"The data center industry seems to be particularly interested in Wyoming recently, with a number of service providers announcing plans for new and expanded facilities. At the same time, state officials recently noted that they are looking to contract with private data center vendors to rent space in their facilities.
Microsoft's New Cheyenne Data Center
One company looking to expand its service footprint in the state is Microsoft, which announced plans in April for a new data center in Cheyenne. According to the Star Tribune, the computing giant previously established two computing facilities in the Cheyenne LEADS North Range Business Park, just west of the city. The new structure will be constructed on the site and is a part of the company's $500 million investment in the state, $274 million of which will go toward the new data center.
The new facility, which is slated to come online in the summer of 2015, will not only provide property tax revenue for the region, but could also create as many as 400 new construction employment opportunities. At the same time, the Star Tribune noted that while the first 50 acres in the business park were given to the company, Microsoft will purchase the additional 30 acres needed for the new data center. Randy Bruns, CEO of Cheyenne LEADS, the company that owns the land, said they weren't trying to make any money from the Microsoft deal, but were instead looking to foster economic development in the area.
""That reaches deep into your economy,"" Bruns said. ""That's an immediate boost. Then you have the ongoing sales of electricity and the sales tax on that. And sales tax on a lot of building materials. It creates hundreds of taxable events that add to the state, as well as the local public sector.""
Overall, Microsoft noted that the new Cheyenne facility will bolster their cloud services, allowing for the best delivery for clients in the area.
Green House Data's New Cheyenne Data Center
Green House Data also looked toward the Cheyenne area for their footprint expansion, and recently opened a new data center there at the end of July. Wyoming News reported that construction began in August 2013, when ground was broken for the $35 million data center. The new structure sits next to the company's original facility, but is four times as big at 35,000 square feet.
The new data center also features best-in-class security features including PIN codes, magnetic card recognition systems, biometric fingerprint authentication access and redundancy built in for every component. Art Salazar, Green House Data director for data center facilities and compliance, noted that these measures will ensure uptime.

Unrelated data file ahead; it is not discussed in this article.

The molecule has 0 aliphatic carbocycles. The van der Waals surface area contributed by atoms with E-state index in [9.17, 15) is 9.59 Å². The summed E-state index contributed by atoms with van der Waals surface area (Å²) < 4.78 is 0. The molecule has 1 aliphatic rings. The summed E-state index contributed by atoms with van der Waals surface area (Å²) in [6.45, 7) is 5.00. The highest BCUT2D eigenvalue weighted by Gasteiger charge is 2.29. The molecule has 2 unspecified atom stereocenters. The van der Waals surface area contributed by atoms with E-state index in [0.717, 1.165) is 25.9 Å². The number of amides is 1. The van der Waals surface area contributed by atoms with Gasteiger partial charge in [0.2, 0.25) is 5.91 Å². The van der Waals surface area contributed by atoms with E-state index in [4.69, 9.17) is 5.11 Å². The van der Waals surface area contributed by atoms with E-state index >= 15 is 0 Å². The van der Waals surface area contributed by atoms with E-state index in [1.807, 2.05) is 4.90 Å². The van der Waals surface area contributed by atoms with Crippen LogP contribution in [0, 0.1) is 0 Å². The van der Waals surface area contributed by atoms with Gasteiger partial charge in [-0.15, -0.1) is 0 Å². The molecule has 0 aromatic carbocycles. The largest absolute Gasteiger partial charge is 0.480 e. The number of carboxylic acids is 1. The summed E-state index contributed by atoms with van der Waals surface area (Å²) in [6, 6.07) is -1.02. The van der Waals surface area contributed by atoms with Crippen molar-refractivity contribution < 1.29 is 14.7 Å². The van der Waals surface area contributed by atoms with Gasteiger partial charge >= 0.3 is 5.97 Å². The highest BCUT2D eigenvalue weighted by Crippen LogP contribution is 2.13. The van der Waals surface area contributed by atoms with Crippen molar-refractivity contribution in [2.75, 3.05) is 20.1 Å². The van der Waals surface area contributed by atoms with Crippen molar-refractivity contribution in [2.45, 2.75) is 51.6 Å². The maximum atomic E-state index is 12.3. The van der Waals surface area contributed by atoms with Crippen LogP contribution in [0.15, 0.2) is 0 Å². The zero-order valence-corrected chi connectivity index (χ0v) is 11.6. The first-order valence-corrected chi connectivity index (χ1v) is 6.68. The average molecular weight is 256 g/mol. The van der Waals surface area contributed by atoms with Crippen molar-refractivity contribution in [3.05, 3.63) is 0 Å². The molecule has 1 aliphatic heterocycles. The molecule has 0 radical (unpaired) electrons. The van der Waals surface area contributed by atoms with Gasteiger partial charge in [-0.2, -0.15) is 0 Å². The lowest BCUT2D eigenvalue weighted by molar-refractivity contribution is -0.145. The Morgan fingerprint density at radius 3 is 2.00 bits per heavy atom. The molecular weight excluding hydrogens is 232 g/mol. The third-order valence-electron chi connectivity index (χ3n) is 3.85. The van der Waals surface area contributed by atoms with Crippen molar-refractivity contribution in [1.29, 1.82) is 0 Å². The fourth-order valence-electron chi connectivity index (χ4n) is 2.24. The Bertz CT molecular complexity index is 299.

""Some companies are literally making tons of money per minute, and if they're down for just an hour, that's very costly to these companies doing Internet business and things of that nature,"" Salazar said. ""That's what data centers are all about, that 100 percent uptime. You can lost part of your heating, part of your cooling'¦part of your carriers, your circuits, and you still remain up and running.""
One of the first clients of the new Cheyenne facility is the state of Wyoming itself, which acquired 56 racks in the data center for its ownservers and equipment.
""The state is so pleased to have these,"" noted Wyoming Gov. Matt Mead. ""It's a great asset for the state, especially as we look at expanding what we can do here.""
State Officials Look To Contract With Private Service Vendors
Just under two weeks after Green House Data celebrated the opening of its Cheyenne data center, Wyoming state officials announced plans to contract with private vendors for their data center services needs, Wyoming News reported.
Decision-makers voted to allow a plan that would enable $800,000 to be spent on contracts with private data centers to meet their computing needs. This represents startup capital in an initiative that will see the state moving its data centers to rented space in private facilities. The plan is currently temporary and comes in preparation for major renovations to take place at the state's data center at the Herschler Building.
""In the long run, I believe it makes far more sense for us to partner with folks who manage data well as their full-time job rather than try to continue to expand our walls out to capture all the data that the state is going to need,"" said Flint Waters, Wyoming chief information officer. ""This accelerates (our plans) dramatically, and it changes our sequence, but it very much fits within our plan.""
In addition to the initial $800,000, the project also includes annual costs of $1.5 million, which takes into account the approximate $950,000 in yearly power costs. The primary startup capital will come from the $259 million officials approved for improvements to the Herschler Building as well as the state capitol.
(Microsoft Data Center Million Dollar Expansion in Wyoming)"